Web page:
There are several ways that grasses can grow or grow back after defoliation, winter freezes, or other stresses. There are 5 different structures that enable a grass plant to grow. The five are the apical meristem (meristem=tissues capable of growth), the intercalary meristem, basal buds, stolons, and rhizomes. Not all grass species have all five.

The Growing Point: apical and intercalary meristems

Many texts refer to "the growing point" of grasses. The growing point consists of two growth mechanisms. Within the growing point there is an apical dome containing the apical meristem and the primordium which will develop intercalary meristem. The apical dome contains apical meristems which push new leaves upward causing the grass plant to increase height and foliage. Intercalary meristems begin in the primordium and are pushed upward to become the base of each leaf blade. Much growth of a leaf is actually the expansion of the cells in the intercalary meristem. This expansion is conducive for photosynthesis and, if a leaf tip is removed, the intercalary cells continue to increase the leaf blade although the leaf tip will not regrow.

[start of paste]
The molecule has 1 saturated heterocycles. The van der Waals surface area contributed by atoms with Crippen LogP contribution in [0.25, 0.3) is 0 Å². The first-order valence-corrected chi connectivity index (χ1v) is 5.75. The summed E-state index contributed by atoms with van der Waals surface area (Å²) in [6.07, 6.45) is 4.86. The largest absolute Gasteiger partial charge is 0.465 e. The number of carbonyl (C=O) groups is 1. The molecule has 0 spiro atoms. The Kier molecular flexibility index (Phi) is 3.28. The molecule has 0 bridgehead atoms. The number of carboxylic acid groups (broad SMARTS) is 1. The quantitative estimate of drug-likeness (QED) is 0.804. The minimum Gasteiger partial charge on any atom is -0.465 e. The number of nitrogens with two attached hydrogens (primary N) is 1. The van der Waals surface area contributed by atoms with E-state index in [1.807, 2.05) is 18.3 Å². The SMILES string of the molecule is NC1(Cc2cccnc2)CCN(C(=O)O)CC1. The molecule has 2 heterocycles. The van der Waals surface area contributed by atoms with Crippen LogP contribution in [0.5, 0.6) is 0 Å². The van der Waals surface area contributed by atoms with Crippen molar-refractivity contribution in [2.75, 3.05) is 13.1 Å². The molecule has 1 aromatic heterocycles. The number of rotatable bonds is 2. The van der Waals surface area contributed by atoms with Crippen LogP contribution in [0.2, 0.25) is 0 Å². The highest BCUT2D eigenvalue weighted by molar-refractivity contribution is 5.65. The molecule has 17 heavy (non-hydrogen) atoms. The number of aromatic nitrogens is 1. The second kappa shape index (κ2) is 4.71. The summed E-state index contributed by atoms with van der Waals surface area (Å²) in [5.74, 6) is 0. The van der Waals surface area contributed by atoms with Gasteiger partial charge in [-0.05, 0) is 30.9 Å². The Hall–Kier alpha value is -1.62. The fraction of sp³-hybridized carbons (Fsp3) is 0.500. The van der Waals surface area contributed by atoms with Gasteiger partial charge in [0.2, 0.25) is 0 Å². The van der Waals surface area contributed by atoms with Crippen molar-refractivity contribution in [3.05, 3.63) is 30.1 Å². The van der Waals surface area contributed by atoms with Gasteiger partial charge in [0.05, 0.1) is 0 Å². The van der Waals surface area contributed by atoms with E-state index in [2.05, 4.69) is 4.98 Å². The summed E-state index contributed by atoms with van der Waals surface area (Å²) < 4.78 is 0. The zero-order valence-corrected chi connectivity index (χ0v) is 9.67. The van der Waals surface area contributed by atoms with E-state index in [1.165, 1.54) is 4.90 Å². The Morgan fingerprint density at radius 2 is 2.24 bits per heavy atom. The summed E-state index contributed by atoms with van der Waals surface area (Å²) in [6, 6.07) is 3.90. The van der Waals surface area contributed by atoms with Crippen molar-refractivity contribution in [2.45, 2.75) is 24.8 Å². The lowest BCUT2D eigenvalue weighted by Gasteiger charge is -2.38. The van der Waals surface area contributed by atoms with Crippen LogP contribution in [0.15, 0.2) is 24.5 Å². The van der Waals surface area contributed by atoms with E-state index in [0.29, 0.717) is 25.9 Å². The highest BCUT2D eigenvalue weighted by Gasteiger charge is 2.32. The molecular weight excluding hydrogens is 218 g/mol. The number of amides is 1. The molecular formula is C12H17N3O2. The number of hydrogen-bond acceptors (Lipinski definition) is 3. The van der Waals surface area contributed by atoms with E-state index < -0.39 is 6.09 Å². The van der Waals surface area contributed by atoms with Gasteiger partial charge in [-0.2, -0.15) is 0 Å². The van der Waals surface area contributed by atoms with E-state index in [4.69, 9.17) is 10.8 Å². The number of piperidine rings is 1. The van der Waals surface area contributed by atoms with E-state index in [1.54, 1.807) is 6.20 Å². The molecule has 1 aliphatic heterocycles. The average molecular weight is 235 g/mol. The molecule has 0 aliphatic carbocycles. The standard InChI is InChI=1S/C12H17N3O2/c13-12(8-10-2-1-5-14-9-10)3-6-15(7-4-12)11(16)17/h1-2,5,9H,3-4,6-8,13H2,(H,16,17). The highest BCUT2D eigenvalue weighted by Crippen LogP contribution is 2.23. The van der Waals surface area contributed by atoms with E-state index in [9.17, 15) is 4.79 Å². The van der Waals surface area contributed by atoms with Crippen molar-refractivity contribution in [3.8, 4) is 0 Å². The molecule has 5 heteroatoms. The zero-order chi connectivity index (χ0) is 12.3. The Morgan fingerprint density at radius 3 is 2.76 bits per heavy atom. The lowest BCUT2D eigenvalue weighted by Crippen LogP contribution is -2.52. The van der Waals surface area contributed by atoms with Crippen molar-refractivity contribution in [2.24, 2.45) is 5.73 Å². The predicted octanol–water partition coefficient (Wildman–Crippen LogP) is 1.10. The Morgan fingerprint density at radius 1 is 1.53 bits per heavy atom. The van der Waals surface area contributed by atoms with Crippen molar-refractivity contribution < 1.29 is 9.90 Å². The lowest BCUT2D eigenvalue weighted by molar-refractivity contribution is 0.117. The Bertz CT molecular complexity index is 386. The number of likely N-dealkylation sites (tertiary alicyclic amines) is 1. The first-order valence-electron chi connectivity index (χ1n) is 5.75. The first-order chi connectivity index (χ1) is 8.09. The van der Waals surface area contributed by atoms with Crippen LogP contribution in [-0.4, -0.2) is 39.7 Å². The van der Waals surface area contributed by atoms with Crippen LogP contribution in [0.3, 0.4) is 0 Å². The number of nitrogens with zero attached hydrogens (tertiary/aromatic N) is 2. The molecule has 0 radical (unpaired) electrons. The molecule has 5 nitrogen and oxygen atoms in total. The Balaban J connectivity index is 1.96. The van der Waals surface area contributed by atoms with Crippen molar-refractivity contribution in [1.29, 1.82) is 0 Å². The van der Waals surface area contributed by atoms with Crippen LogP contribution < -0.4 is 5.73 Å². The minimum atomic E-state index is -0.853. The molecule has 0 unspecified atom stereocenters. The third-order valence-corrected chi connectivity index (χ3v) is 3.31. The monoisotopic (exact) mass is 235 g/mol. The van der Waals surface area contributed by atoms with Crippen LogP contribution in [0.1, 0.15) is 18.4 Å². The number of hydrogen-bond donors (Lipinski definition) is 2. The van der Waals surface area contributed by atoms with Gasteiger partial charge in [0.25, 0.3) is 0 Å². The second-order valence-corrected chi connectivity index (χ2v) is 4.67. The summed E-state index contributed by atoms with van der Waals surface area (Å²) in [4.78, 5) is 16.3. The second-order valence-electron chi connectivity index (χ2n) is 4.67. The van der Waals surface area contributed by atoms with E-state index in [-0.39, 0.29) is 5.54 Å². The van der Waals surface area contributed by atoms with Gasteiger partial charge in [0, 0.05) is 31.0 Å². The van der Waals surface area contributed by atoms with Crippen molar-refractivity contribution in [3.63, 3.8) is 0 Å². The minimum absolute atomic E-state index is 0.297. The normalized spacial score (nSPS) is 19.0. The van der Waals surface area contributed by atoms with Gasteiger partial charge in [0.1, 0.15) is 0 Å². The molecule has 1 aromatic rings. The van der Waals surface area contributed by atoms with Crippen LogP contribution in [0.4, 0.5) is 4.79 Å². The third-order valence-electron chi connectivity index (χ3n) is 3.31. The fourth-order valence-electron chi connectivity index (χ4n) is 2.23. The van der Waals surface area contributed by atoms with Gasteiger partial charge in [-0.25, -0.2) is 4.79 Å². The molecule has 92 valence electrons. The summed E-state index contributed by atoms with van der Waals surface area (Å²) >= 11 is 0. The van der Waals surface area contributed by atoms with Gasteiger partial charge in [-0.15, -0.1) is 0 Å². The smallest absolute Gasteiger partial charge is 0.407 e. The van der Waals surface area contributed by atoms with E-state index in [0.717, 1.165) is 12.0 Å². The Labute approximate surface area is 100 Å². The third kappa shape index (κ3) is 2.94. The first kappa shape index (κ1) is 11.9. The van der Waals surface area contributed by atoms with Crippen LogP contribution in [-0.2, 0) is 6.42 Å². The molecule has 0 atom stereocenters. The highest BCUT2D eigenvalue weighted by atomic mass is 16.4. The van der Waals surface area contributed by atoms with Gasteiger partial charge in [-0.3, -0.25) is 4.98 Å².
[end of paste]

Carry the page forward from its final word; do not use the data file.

Buds are the sites for tillering. In the various texts there are many terms that refer to buds. Terms like sprouts, shoots, daughters, and tillers are used. Adjectives can also make the word buds more confusing. The literature refers to aerial buds, adventitious buds and basal buds. Basically, all buds are adventitious with basal buds referring to those new tillers arising from the base or crown area. Aerial buds, appearing at the lower nodes of the plant, occur in certain species.


Some species have extravaginal tillering. This means they send out lateral, underground growth which can root at the nodes and develop daughter plants. Grass species with rhizomes (underground stems) are sod forming and can be invasive.


Another type of extravaginal tillering produces lateral, above-ground growth which can root at the nodes' stolons. Grass species with stolons (above ground stems) are sod forming and can be invasive. It is possible that a species may have both rhizomes and stolons but, generally, a species will have one or the other. Many species, called bunchgrasses, have neither rhizomes nor stolons. Tall fescue is considered a bunch grass but has short rhizomes.